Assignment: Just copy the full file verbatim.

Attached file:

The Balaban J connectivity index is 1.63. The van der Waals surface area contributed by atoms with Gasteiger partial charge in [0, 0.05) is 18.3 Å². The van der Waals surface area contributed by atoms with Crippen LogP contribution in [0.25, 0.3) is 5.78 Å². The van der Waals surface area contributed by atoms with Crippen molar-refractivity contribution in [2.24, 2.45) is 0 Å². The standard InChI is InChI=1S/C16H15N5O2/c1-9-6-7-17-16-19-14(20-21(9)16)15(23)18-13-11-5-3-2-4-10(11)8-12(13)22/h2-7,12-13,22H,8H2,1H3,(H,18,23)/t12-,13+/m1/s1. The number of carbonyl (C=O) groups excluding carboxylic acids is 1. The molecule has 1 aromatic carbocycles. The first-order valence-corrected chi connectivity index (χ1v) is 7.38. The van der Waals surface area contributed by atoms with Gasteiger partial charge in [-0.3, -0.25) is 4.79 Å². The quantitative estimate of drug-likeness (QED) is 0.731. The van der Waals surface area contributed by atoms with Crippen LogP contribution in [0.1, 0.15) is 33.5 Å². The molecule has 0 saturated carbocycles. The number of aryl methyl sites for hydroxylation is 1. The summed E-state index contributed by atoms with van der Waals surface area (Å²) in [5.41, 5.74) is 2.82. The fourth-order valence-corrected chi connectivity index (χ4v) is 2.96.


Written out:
The Balaban J connectivity index is 1.63. The van der Waals surface area contributed by atoms with Gasteiger partial charge in [0, 0.05) is 18.3 Å². The van der Waals surface area contributed by atoms with Crippen LogP contribution in [0.25, 0.3) is 5.78 Å². The van der Waals surface area contributed by atoms with Crippen molar-refractivity contribution in [2.24, 2.45) is 0 Å². The standard InChI is InChI=1S/C16H15N5O2/c1-9-6-7-17-16-19-14(20-21(9)16)15(23)18-13-11-5-3-2-4-10(11)8-12(13)22/h2-7,12-13,22H,8H2,1H3,(H,18,23)/t12-,13+/m1/s1. The number of carbonyl (C=O) groups excluding carboxylic acids is 1. The molecule has 1 aromatic carbocycles. The first-order valence-corrected chi connectivity index (χ1v) is 7.38. The van der Waals surface area contributed by atoms with Gasteiger partial charge in [-0.3, -0.25) is 4.79 Å². The quantitative estimate of drug-likeness (QED) is 0.731. The van der Waals surface area contributed by atoms with Crippen LogP contribution in [0.1, 0.15) is 33.5 Å². The molecule has 0 saturated carbocycles. The number of aryl methyl sites for hydroxylation is 1. The summed E-state index contributed by atoms with van der Waals surface area (Å²) in [5.41, 5.74) is 2.82. The fourth-order valence-corrected chi connectivity index (χ4v) is 2.96.